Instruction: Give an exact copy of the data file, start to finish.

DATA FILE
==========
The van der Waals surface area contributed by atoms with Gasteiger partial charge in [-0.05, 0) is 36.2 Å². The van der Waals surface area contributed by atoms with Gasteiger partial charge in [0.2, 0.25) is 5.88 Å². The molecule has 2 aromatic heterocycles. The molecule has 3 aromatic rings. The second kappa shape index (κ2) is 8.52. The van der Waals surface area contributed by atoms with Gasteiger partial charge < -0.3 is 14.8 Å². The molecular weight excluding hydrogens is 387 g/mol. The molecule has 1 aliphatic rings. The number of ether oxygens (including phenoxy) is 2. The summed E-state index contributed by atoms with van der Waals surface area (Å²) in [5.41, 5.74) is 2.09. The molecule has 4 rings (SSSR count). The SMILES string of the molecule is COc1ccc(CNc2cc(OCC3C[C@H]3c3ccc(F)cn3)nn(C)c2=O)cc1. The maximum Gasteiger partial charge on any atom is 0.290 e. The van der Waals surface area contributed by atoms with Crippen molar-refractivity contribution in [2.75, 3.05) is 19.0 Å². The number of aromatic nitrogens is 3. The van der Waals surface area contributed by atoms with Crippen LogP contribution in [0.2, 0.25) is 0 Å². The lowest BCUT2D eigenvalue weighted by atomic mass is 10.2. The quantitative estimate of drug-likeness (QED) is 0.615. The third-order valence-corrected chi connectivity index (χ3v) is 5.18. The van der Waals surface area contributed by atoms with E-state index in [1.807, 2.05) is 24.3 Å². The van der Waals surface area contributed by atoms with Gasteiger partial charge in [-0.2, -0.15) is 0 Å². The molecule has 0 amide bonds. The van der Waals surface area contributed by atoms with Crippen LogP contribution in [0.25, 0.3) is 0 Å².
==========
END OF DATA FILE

The van der Waals surface area contributed by atoms with Gasteiger partial charge in [-0.05, 0) is 36.2 Å². The van der Waals surface area contributed by atoms with Gasteiger partial charge in [0.2, 0.25) is 5.88 Å². The molecule has 2 aromatic heterocycles. The molecule has 3 aromatic rings. The second kappa shape index (κ2) is 8.52. The van der Waals surface area contributed by atoms with Gasteiger partial charge < -0.3 is 14.8 Å². The molecular weight excluding hydrogens is 387 g/mol. The molecule has 1 aliphatic rings. The number of ether oxygens (including phenoxy) is 2. The summed E-state index contributed by atoms with van der Waals surface area (Å²) in [5.41, 5.74) is 2.09. The molecule has 4 rings (SSSR count). The SMILES string of the molecule is COc1ccc(CNc2cc(OCC3C[C@H]3c3ccc(F)cn3)nn(C)c2=O)cc1. The maximum Gasteiger partial charge on any atom is 0.290 e. The van der Waals surface area contributed by atoms with Crippen molar-refractivity contribution in [2.75, 3.05) is 19.0 Å². The number of aromatic nitrogens is 3. The van der Waals surface area contributed by atoms with Crippen LogP contribution in [0.2, 0.25) is 0 Å². The lowest BCUT2D eigenvalue weighted by atomic mass is 10.2. The quantitative estimate of drug-likeness (QED) is 0.615. The third-order valence-corrected chi connectivity index (χ3v) is 5.18. The van der Waals surface area contributed by atoms with E-state index in [1.807, 2.05) is 24.3 Å². The van der Waals surface area contributed by atoms with Gasteiger partial charge in [-0.2, -0.15) is 0 Å². The molecule has 0 amide bonds. The van der Waals surface area contributed by atoms with Crippen LogP contribution in [0.25, 0.3) is 0 Å².